- A new method to implement constituent parsing as sequence labeling, a standard machine learning task that is usually considered simpler and faster to implement, taking advantage of the bounded depth of constituent trees in real natural language usage, which has produced the fastest parsing speeds reported for English and other languages by a wide margin. We have also applied a generalization of the same method to dependency parsing, again breaking reported speed records by a large margin, and used multitask learning so that constituent and dependency parsing can benefit from each other for the first time.

- A technique for speeding up parsers using memorized previous results.

- A cognitively-inspired model based on splitting sentences into chunks to obtain faster parsers.

- A variant of the previously most accurate dependency parser (a parser based on a recent neural network architecture called pointer networks) which uses a different algorithm to guide processing, increasing its accuracy even more while making it twice as fast.

- A parser, also based on pointer networks, for languages with discontinuous constituents (such as German) whose accuracy is the best reported to date by a wide margin, while being very fast.
During this period, we have substantially advanced the state of the art in several fronts. Firstly, in terms of the speed of parsing algorithms, which is the main goal of the project: for example, we have presented greedy parsers that need a smaller number of actions than the existing alternatives to analyze a sentence; we have made dynamic programming for non-projective transition-based parsing feasible by presenting an actual implementation, while previous approaches were purely theoretical due to being too slow to be usable in practice; and we have introduced a novel parsing paradigm based on reformulating the problem as sequence labeling, yielding significantly better speeds than all previous existing methods; among other developments. Secondly, in terms of understanding of the underlying difficulties for parsing and of human language processing (by means of studies of quantitative properties of human syntax). Additionally, we have also advanced the state of the art accuracy both in dependency parsing and in phrase structure parsing with discontinuous constituents. In dependency parsing, our left-to-right pointer-network parsers achieved the highest accuracy in the standard parsing benchmarks of English and various other languages, while at the same time being twice as fast as its predecessors. In discontinuous constituent parsing, our model outperformed the previous state of the art in German (the commonly-used benchmark language for this task) by a wide margin of over 4 percentage points.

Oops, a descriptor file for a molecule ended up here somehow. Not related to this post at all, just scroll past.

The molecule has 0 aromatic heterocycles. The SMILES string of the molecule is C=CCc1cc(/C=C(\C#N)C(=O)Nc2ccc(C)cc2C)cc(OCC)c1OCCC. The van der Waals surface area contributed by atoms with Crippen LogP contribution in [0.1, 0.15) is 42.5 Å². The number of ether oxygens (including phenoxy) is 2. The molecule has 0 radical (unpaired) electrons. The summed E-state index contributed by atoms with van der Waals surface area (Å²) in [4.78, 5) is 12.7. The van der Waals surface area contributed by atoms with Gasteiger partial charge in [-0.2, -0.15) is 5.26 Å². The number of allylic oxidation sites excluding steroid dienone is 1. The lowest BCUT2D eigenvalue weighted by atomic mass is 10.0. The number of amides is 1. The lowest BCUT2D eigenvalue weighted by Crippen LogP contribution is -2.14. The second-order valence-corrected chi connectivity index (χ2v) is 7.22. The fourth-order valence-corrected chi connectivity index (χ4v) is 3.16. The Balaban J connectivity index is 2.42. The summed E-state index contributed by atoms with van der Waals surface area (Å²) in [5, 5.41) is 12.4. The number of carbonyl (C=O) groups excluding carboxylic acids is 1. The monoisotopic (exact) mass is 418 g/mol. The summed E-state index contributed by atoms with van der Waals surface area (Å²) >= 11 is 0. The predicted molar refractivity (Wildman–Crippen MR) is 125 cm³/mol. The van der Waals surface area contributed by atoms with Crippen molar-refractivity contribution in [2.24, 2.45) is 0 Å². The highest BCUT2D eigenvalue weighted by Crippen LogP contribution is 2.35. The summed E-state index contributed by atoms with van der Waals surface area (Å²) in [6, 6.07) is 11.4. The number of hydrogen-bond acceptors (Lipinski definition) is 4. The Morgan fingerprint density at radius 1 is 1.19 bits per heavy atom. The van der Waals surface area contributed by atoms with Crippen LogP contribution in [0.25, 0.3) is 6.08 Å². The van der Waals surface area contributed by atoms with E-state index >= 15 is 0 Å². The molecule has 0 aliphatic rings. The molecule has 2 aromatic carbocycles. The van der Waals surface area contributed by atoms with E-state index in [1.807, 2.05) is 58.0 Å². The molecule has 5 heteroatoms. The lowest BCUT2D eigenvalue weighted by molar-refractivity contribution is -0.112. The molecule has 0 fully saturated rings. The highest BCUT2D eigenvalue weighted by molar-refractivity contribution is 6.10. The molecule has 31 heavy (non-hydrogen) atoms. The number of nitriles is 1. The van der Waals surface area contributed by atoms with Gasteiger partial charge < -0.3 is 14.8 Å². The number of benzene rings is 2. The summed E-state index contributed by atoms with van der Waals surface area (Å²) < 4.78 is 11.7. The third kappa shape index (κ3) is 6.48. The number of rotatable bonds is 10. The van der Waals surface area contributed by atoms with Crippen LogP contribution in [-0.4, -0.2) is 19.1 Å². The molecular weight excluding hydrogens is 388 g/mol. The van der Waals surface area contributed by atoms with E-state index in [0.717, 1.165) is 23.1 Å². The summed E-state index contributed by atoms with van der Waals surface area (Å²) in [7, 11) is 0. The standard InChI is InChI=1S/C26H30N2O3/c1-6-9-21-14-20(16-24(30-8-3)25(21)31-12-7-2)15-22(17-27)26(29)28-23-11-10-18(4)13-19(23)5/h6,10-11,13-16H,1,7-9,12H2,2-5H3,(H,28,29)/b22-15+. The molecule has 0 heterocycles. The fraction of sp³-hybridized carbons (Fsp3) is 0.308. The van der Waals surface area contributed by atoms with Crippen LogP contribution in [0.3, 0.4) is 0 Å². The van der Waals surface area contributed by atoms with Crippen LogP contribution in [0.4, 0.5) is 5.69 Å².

During the rest of the project, we expect to continue to improve the speed of syntactic parsers by combining knowledge from linguistics, cognitive science and computer science. We will finish developing the techniques to speed up parsers based on reuse of previous results and on chunking, which will provide further speed gains when added to the models developed until now. We will also refine and improve the technique of parsing as sequence labeling to further optimize its speed, extend it to discontinuous constituents and semantic parsing, and continue exploiting regularities in constituent trees to further reduce the search space of parsers and improve their efficiency.

Overall, we intend to continue achieving major gains in parsing speed, spanning different languages (including those especially challenging for computational processing, such as languages with high degree of non-projectivity, or with complex morphology) and parser types (including constituent and dependency parsers) that will make parsing feasible at the web scale without the need for massive computational resources, hence making natural language processing technologies more useful and widely accessible.